Panel recommends $10 million funding boost for colleges

CHARLESTON, W.Va. (AP) — The governor’s Blue Ribbon Commission on Four-Year Higher Education has recommended a $10 million annual funding increase for West Virginia’s smaller colleges.
The Charleston Gazette-Mail reported that it’s the first recommendation approved by the commission. The proposal would distribute the dollars differently than an earlier suggestion from Marshall University President Jerome Gilbert.
The newspaper reports that the commission’s meeting Friday in Beckley appeared to signal the end of Gilbert’s proposal to cut the separate state Higher Education Policy Commission’s funding by up to $2 million to provide some of that $10 million.
Blue Ribbon panel member and current Marshall Board of Governors member Gary White said before the vote that the money would come out of the state budget surplus. Fellow panel member and Fairmont State University President Mirta Martin said “we’re not looking to have these funds taken from other agencies.”
The new recommendation would give:
–$553,000 to Bluefield State College
–$1.6 million to Concord University
–$3.4 million to Fairmont State University
–$40,000 to Glenville State College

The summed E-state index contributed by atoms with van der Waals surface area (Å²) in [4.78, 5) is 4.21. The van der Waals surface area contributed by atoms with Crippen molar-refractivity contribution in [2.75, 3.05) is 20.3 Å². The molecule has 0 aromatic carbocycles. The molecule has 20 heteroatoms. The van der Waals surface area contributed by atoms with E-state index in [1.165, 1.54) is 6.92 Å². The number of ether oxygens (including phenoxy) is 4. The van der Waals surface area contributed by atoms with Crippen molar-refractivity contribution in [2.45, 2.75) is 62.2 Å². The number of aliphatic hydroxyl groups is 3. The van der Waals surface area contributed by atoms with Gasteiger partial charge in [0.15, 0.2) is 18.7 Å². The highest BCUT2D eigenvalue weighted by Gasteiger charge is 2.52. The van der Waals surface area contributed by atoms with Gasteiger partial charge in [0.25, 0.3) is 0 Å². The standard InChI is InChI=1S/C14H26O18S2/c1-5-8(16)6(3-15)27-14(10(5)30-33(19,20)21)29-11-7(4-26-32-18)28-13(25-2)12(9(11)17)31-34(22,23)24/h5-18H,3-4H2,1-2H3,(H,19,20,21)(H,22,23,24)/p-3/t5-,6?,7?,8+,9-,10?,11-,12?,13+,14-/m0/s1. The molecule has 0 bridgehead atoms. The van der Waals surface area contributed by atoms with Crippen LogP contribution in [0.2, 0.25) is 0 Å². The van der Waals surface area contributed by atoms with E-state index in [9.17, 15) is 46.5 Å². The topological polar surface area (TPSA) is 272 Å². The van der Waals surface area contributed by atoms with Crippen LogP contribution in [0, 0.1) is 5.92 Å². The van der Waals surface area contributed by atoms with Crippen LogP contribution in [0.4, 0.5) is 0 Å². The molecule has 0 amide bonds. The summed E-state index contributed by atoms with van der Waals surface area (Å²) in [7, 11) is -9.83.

–Zero to Marshall University
–Zero to Potomac State College of West Virginia University
–$2.5 million to Shepherd University
–$1 million to West Liberty University
–Zero to the West Virginia School of Osteopathic Medicine
–$860,000 to West Virginia State University
–Zero to West Virginia University
–Zero to West Virginia University Institute of Technology
Blue Ribbon panel members have said the new recommendation is based roughly on increasing the equality of the amount of state funding per full-time-equivalent in-state student among all the state’s public four-year colleges, except for WVU, Marshall, their branch campuses and the School of Osteopathic Medicine, in Lewisburg.
Martin said the funding increase is meant to set new base budgets for future years. She said the state funding per full-time equivalent in-state student method used to calculate those amounts was a one-time approach used to set these new base budgets, and it’s not meant to be used in future years.
There is no formula, based on enrollment or otherwise, used to determine how lawmakers fund colleges.
The panel is asking Gov. Jim Justice to let its members work on a longer-term funding formula for roughly another year after the Dec. 10 due date Justice set for the panel’s report.
Information from: The Charleston Gazette-Mail,